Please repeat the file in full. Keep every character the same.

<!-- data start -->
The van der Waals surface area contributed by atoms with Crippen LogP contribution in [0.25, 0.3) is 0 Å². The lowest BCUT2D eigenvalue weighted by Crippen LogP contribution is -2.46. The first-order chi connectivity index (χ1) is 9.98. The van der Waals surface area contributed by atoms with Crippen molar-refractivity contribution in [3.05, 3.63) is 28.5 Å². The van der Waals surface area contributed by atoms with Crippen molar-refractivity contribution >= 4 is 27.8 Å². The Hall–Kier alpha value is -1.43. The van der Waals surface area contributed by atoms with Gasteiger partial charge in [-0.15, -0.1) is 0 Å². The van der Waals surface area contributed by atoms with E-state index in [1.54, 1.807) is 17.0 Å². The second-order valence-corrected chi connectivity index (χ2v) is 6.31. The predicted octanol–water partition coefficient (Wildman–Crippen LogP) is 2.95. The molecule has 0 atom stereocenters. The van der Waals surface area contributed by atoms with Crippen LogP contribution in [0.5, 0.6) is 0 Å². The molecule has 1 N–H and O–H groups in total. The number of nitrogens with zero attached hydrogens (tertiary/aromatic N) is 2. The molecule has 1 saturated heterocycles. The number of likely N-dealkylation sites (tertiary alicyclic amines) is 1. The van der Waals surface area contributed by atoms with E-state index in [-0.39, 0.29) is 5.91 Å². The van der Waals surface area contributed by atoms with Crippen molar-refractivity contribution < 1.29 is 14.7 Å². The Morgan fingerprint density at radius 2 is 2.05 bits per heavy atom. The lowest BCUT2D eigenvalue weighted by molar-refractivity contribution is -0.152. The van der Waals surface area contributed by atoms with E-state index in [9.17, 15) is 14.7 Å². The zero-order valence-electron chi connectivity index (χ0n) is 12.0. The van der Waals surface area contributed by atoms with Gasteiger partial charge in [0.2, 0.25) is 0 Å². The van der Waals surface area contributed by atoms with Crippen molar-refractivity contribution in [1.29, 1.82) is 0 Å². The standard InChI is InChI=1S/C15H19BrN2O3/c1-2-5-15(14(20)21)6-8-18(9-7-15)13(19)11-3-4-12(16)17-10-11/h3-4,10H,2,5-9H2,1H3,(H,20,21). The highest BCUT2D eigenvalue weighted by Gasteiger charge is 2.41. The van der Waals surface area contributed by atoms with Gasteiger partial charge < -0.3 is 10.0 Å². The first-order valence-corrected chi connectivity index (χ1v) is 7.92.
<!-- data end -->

The van der Waals surface area contributed by atoms with Crippen LogP contribution in [0.25, 0.3) is 0 Å². The lowest BCUT2D eigenvalue weighted by Crippen LogP contribution is -2.46. The first-order chi connectivity index (χ1) is 9.98. The van der Waals surface area contributed by atoms with Crippen molar-refractivity contribution in [3.05, 3.63) is 28.5 Å². The van der Waals surface area contributed by atoms with Crippen molar-refractivity contribution >= 4 is 27.8 Å². The Hall–Kier alpha value is -1.43. The van der Waals surface area contributed by atoms with Gasteiger partial charge in [-0.15, -0.1) is 0 Å². The van der Waals surface area contributed by atoms with E-state index in [1.54, 1.807) is 17.0 Å². The second-order valence-corrected chi connectivity index (χ2v) is 6.31. The predicted octanol–water partition coefficient (Wildman–Crippen LogP) is 2.95. The molecule has 0 atom stereocenters. The van der Waals surface area contributed by atoms with Crippen LogP contribution in [0.5, 0.6) is 0 Å². The molecule has 1 N–H and O–H groups in total. The number of nitrogens with zero attached hydrogens (tertiary/aromatic N) is 2. The molecule has 1 saturated heterocycles. The number of likely N-dealkylation sites (tertiary alicyclic amines) is 1. The van der Waals surface area contributed by atoms with E-state index in [-0.39, 0.29) is 5.91 Å². The van der Waals surface area contributed by atoms with Crippen molar-refractivity contribution < 1.29 is 14.7 Å². The Morgan fingerprint density at radius 2 is 2.05 bits per heavy atom. The lowest BCUT2D eigenvalue weighted by molar-refractivity contribution is -0.152. The van der Waals surface area contributed by atoms with E-state index in [9.17, 15) is 14.7 Å². The zero-order valence-electron chi connectivity index (χ0n) is 12.0. The van der Waals surface area contributed by atoms with Gasteiger partial charge in [0.2, 0.25) is 0 Å². The van der Waals surface area contributed by atoms with Crippen molar-refractivity contribution in [1.29, 1.82) is 0 Å². The standard InChI is InChI=1S/C15H19BrN2O3/c1-2-5-15(14(20)21)6-8-18(9-7-15)13(19)11-3-4-12(16)17-10-11/h3-4,10H,2,5-9H2,1H3,(H,20,21). The highest BCUT2D eigenvalue weighted by Gasteiger charge is 2.41. The van der Waals surface area contributed by atoms with Gasteiger partial charge < -0.3 is 10.0 Å². The first-order valence-corrected chi connectivity index (χ1v) is 7.92.